To introduce a wave into a medium, the first particle is displaced or moved from its equilibrium or rest position. The particle might be moved upwards or downwards, forwards or backwards; but once moved, it is returns to its original equilibrium or rest position.
The wave medium is not the wave and it doesn't make the wave; it merely carries or transports the wave from its source to other locations.
the medium is a series of interconnected particles
The medium is composed of parts which are capable of interacting with each other. The interactions of one particle of the medium with the next adjacent particle allows the disturbance to travel through the medium.
Individual particles of the medium are only temporarily displaced from their rest position
There is always a force acting upon the particles which restores them to their original position. It is for this reason, that a wave is said to involve the movement of a disturbance without the movement of matter.
Any wave moving through a medium has a source.
Somewhere along the medium, there was an initial displacement of one of the particles.
the effect produced by a moving source of waves in which there is an apparent upward shift in frequency for observers towards whom the source is approaching and an apparent downward shift in frequency for observers from whom the source is receding.
A wave on a rope will quickly reach the end of a cord, reflect and travel back in the opposite direction. Any reflected portion of the wave will then interfere with the portion of the wave incident towards the fixed end. This interference produces a new shape in the medium.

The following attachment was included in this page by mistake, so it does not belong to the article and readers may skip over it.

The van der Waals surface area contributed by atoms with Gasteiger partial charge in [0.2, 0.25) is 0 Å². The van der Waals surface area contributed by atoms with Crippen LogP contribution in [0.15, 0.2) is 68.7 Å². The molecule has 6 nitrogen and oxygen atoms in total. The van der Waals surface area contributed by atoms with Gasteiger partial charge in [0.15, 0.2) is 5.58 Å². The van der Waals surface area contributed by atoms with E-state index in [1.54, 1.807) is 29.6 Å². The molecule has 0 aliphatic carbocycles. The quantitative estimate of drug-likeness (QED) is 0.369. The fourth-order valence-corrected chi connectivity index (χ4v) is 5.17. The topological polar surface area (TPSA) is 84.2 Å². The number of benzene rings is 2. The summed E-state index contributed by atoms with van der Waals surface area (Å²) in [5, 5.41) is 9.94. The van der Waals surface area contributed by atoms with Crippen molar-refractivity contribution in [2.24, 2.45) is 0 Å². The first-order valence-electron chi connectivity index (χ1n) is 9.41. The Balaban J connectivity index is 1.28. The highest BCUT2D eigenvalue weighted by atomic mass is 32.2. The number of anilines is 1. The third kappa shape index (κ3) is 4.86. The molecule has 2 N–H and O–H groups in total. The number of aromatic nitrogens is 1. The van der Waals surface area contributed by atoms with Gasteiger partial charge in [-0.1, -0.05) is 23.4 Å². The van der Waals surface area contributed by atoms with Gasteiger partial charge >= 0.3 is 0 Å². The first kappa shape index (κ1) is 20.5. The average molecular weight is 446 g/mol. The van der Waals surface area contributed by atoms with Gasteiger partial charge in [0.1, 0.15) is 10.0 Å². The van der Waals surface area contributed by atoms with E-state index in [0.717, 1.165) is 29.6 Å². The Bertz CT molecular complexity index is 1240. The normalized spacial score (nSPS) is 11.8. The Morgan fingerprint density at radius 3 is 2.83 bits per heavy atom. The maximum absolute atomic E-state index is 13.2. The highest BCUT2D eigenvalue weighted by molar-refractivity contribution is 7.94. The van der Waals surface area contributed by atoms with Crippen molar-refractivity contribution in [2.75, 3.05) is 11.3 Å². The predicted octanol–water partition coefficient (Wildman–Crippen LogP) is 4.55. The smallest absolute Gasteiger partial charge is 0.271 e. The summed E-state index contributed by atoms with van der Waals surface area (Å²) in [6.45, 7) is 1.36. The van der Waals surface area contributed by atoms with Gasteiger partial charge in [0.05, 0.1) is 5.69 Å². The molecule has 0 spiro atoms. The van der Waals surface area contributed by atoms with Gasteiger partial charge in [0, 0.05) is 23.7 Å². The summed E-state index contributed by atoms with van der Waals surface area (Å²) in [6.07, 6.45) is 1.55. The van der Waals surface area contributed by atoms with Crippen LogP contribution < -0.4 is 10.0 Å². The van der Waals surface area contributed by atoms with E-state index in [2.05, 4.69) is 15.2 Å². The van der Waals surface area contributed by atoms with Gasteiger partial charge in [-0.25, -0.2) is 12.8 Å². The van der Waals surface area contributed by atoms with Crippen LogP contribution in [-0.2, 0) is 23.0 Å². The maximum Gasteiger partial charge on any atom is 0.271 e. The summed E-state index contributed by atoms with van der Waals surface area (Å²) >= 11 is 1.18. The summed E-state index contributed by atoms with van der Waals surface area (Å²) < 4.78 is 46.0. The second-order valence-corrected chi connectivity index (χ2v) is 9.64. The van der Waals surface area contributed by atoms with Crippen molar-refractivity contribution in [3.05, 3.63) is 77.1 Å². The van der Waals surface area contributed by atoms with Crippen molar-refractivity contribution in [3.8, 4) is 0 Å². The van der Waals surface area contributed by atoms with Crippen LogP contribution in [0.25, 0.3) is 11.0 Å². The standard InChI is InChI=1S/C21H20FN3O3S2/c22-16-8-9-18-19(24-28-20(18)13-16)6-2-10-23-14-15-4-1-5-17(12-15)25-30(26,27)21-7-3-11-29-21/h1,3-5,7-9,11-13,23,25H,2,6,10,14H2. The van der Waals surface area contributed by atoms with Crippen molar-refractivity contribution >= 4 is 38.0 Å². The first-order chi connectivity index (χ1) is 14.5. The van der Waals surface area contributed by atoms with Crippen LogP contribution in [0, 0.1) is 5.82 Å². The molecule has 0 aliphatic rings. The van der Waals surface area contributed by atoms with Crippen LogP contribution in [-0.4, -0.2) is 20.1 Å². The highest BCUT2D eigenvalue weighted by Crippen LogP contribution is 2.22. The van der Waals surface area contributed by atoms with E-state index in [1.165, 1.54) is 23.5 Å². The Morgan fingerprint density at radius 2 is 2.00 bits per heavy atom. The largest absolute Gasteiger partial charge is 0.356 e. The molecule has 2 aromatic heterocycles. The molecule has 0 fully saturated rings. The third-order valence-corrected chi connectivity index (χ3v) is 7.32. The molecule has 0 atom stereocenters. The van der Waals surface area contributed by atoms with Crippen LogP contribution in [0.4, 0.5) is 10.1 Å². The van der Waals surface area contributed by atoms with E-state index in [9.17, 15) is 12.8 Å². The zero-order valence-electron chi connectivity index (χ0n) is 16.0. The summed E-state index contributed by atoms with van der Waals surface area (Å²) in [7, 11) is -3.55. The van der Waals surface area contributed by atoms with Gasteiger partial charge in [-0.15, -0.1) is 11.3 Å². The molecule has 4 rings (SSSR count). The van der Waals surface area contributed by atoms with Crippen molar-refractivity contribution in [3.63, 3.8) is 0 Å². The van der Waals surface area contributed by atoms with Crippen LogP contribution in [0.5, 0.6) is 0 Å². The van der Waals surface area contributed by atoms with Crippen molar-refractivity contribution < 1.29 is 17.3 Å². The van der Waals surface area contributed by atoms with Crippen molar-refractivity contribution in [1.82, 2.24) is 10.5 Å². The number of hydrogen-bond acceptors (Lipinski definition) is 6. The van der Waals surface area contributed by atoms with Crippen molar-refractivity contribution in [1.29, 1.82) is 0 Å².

If a rope is held end to end and vibrated at just the right frequency , a wave pattern would be produced which assumes the shape of a sine wave and is seen to change over time.
When the proper frequency is used, the interference of the incident wave and the reflected wave occur in such a manner that there are specific points along the medium which appear to be standing still.
Because the observed wave pattern is characterized by points which appear to be standing still, the pattern is often called a standing wave pattern .
A standing wave pattern is a vibrational pattern created within a medium when the vibrational frequency of the source causes reflected waves from one end of the medium to interfere with incident waves from the source in such a manner that specific points along the medium appear to be standing still.
Such patterns are only created within the medium at specific frequencies of vibration; these frequencies are known as harmonic frequencies, or merely harmonics .
At any frequency other than a harmonic frequency, the interference of reflected and incident waves results in a resulting disturbance of the medium which is irregular and non-repeating.
two waves traveling in opposite directions along the same medium
The waves are interfering in such a manner that there are points of no displacement produced at the same positions along the medium, known as nodes ( N) .
There are also points along the medium which vibrate back and forth between points of large positive displacement and points of large negative displacement, known as antinodes ( AN) .
Nodes and antinodes should not be confused with crests and troughs.
When the motion of a traveling wave is discussed, a point of large maximum displacement is a crest and a point of large negative displacement is a trough. These represent points of the disturbance which travel from one location to another through the medium.
Nodes and antinodes are points on the medium.
Nodes and antinodes are not actually part of a wave.
A standing wave is not actually a wave but rather a pattern which results from the interference of two or more waves.